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During exception handling, Linux always switches to supervisor mode. What is the reason for this?. Why can't it continue execution in the exception mode itself?

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2 Answers 2

When an exception occurs on ARM the processor switches into abort state. While in this state, the processor cannot process any interrupts. This means that screen and network updates cannot happen, nor can there be any pre-emption. For this reason, one should never perform a long running operation in the abort state.

What probably happens (I am not a linux kernel expert), is that the exception is recorded and placed only a queue and the the exception handler immediately returns. The kernel now can re-enable interrupts and process all high priority tasks. It then deals with the exception at its leisure in a way that does not disrupt other tasks.

I have not read this article but it does seem to have the kind of details you are looking for.

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Dorn, Thanks for the explanation. But, my question is more towards linux. All the modes other than "user mode" are previlged. Then , why linux does linux always switch to supervisor mode? –  user997487 Oct 29 '11 at 4:41
@Doron You have put a circular link to the same question you are answering :-) :-) :-) –  xanatos Oct 29 '11 at 9:37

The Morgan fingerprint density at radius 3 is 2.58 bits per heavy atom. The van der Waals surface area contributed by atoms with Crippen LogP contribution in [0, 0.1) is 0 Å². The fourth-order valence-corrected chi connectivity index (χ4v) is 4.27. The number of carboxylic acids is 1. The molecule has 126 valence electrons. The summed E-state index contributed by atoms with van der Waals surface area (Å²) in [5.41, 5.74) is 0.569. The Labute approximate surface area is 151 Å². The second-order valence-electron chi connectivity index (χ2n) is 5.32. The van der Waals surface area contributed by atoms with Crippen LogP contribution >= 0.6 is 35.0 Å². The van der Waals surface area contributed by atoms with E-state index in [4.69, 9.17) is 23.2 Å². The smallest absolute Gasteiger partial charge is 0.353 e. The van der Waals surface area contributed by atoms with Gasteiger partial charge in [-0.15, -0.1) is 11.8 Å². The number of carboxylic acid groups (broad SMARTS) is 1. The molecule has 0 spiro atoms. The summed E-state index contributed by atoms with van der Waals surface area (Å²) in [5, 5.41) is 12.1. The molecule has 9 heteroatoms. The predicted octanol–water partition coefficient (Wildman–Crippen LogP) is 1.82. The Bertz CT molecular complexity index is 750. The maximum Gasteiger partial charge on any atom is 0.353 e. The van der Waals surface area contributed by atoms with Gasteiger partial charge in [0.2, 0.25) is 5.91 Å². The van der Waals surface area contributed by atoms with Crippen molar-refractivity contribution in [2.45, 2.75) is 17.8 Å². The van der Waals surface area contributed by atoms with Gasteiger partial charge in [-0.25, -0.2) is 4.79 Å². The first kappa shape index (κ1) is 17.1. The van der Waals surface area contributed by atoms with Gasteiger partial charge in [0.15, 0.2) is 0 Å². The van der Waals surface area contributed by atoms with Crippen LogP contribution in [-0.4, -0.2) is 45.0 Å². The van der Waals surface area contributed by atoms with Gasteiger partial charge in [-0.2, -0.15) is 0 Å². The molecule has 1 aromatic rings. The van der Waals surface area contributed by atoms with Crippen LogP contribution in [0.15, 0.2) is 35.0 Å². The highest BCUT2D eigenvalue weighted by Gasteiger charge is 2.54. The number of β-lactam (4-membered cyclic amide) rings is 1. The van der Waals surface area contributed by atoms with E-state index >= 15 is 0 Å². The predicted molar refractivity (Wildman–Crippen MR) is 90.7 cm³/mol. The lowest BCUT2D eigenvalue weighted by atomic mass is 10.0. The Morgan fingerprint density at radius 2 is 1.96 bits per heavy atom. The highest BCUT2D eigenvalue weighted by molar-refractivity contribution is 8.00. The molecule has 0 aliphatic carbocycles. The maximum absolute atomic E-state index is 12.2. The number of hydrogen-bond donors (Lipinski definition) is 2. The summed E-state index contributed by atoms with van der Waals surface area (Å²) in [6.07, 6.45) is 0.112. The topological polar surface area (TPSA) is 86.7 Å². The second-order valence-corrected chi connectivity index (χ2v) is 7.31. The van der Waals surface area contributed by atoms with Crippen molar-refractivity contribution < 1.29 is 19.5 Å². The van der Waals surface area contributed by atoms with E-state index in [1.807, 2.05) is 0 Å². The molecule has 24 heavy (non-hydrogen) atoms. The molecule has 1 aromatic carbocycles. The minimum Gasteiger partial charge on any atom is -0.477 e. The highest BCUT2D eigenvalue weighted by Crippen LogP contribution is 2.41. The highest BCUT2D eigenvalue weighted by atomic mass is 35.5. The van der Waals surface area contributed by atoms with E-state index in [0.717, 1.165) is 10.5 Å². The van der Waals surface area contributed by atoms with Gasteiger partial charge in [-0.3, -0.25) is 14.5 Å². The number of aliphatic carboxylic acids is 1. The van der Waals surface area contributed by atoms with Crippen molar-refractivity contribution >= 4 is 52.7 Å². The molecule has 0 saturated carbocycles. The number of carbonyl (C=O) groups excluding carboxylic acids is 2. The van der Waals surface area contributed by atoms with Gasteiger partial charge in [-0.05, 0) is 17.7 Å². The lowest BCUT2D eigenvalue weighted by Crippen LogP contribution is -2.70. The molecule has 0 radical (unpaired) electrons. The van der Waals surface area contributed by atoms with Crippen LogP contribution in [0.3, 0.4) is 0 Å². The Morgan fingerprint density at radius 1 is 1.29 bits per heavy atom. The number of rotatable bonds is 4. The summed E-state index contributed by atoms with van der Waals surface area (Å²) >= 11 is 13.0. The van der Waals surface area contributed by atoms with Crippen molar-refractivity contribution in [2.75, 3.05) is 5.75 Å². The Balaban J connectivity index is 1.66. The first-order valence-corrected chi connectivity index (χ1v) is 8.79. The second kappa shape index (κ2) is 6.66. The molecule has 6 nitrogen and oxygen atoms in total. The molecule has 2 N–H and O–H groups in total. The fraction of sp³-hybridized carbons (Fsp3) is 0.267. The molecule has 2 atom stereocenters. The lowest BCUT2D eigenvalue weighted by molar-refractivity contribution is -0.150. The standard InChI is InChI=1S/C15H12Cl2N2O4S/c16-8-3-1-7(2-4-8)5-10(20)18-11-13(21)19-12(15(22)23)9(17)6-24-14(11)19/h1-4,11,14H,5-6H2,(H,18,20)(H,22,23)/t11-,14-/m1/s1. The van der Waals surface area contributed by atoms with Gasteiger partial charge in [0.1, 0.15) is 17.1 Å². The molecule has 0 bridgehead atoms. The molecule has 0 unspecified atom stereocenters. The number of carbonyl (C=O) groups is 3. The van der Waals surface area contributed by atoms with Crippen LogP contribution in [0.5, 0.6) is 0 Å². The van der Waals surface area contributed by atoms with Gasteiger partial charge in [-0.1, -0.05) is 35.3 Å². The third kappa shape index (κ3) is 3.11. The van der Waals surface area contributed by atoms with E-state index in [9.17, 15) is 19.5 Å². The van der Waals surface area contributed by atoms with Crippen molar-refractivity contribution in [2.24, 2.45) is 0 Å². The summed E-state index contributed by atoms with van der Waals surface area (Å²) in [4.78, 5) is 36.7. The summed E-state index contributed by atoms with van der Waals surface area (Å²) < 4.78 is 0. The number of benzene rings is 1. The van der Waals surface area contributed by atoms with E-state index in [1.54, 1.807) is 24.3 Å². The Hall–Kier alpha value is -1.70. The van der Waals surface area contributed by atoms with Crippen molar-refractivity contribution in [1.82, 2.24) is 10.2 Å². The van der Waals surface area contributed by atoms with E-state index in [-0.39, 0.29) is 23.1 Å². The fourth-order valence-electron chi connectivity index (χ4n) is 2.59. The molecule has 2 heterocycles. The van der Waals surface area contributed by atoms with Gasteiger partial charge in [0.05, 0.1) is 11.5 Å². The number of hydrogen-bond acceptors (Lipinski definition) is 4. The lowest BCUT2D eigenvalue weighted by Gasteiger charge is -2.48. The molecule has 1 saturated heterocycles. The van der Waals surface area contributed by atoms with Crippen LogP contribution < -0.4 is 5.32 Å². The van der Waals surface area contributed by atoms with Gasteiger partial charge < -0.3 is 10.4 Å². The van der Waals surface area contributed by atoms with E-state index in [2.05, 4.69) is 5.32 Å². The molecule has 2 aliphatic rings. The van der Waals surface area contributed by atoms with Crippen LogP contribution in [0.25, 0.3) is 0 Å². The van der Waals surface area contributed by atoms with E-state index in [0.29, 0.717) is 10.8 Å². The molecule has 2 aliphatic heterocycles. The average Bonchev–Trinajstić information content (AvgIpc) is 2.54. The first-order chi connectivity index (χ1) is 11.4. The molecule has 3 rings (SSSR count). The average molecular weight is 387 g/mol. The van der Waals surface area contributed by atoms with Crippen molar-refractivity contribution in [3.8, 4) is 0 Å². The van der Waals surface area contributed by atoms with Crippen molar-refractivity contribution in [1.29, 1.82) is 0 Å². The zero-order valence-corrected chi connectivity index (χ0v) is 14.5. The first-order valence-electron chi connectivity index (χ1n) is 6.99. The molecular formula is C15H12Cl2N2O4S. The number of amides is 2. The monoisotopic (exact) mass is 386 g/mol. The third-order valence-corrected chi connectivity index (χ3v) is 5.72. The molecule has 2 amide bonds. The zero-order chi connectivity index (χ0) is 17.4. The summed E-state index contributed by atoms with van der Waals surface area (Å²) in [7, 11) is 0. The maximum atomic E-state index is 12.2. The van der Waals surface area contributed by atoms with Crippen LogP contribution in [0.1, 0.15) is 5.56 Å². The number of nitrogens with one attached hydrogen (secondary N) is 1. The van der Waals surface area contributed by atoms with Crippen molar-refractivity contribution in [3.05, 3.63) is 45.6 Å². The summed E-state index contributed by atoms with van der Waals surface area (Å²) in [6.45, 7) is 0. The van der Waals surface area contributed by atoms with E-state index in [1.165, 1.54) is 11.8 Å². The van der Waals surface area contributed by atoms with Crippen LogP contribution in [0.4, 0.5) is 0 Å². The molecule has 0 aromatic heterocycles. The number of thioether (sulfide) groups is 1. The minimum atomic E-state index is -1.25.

@OP in short because being in abort mode blocks interrupts so we try to return as quickly as possible. We then need to enter supervisor mode to do the cleanup –  doron Oct 29 '11 at 10:03
@Doron. By exception, I do not mean only abort. ARM defines exceptions as all those which affects program execution. So, For. E.g., interrupt is an exception. So, when interrupt occurs, ARM switches to IRQ mode. IRQ mode is previleged and have access to all the System resource like supervisor mode. But, even then, Linux branches to supervisor mode. –  user997487 Oct 29 '11 at 11:14
infocenter.arm.com/help/index.jsp?topic=/com.arm.doc.den0013b/…, does talk about nested interrupt handlers but even so, the document states the processor must change states before re-enabling interrupts. This is because the new interrupt will overwrite the LR_IRQ making a return impossible. –  doron Nov 4 '11 at 10:22

I might be late to answer in this post. Linux kernel implementation has done this way, so that whenever any interrupt occurs in first level IRQ handler, it copies IRQ registers to SVC registers and switch the ARM to SVC mode.

This has been done for two major puporse:

  1. you do not need a separate stack for IRQ mode
  2. by moving it back to SVC, you may ensure that another Interrupt can be handled while other one is getting served in SVC mode.
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